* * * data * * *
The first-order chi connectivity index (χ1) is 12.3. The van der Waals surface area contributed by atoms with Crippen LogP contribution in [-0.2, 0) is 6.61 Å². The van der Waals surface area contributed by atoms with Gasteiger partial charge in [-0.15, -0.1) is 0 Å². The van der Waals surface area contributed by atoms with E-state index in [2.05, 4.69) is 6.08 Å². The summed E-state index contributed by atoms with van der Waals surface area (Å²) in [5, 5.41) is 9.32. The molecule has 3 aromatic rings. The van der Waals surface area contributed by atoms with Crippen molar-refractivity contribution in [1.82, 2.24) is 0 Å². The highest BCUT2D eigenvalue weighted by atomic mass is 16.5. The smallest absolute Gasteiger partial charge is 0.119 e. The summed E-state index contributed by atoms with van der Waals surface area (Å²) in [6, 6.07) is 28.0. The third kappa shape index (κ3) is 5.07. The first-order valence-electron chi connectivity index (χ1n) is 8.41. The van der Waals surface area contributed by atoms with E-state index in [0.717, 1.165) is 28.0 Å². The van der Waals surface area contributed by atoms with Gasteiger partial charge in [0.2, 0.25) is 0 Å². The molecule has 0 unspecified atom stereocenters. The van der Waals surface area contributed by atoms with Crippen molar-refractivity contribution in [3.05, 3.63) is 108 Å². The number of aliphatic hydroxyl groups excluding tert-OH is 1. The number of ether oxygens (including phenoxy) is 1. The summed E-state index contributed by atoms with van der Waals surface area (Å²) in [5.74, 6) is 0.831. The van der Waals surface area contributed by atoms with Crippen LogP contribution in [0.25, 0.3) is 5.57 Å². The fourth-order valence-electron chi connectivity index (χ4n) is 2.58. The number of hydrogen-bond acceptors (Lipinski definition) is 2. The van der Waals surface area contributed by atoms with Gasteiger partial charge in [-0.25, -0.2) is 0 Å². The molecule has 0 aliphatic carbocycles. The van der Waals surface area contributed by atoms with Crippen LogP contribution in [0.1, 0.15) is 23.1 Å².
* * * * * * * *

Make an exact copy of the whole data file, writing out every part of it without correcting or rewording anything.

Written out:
The first-order chi connectivity index (χ1) is 12.3. The van der Waals surface area contributed by atoms with Crippen LogP contribution in [-0.2, 0) is 6.61 Å². The van der Waals surface area contributed by atoms with Gasteiger partial charge in [-0.15, -0.1) is 0 Å². The van der Waals surface area contributed by atoms with E-state index in [2.05, 4.69) is 6.08 Å². The summed E-state index contributed by atoms with van der Waals surface area (Å²) in [5, 5.41) is 9.32. The molecule has 3 aromatic rings. The van der Waals surface area contributed by atoms with Crippen molar-refractivity contribution in [1.82, 2.24) is 0 Å². The highest BCUT2D eigenvalue weighted by atomic mass is 16.5. The smallest absolute Gasteiger partial charge is 0.119 e. The summed E-state index contributed by atoms with van der Waals surface area (Å²) in [6, 6.07) is 28.0. The third kappa shape index (κ3) is 5.07. The first-order valence-electron chi connectivity index (χ1n) is 8.41. The van der Waals surface area contributed by atoms with E-state index in [0.717, 1.165) is 28.0 Å². The van der Waals surface area contributed by atoms with Gasteiger partial charge in [0.2, 0.25) is 0 Å². The molecule has 0 unspecified atom stereocenters. The van der Waals surface area contributed by atoms with Crippen molar-refractivity contribution in [3.05, 3.63) is 108 Å². The number of aliphatic hydroxyl groups excluding tert-OH is 1. The number of ether oxygens (including phenoxy) is 1. The summed E-state index contributed by atoms with van der Waals surface area (Å²) in [5.74, 6) is 0.831. The van der Waals surface area contributed by atoms with Crippen LogP contribution in [0.25, 0.3) is 5.57 Å². The fourth-order valence-electron chi connectivity index (χ4n) is 2.58. The number of hydrogen-bond acceptors (Lipinski definition) is 2. The van der Waals surface area contributed by atoms with Gasteiger partial charge in [-0.25, -0.2) is 0 Å². The molecule has 0 aliphatic carbocycles. The van der Waals surface area contributed by atoms with Crippen LogP contribution in [0.1, 0.15) is 23.1 Å².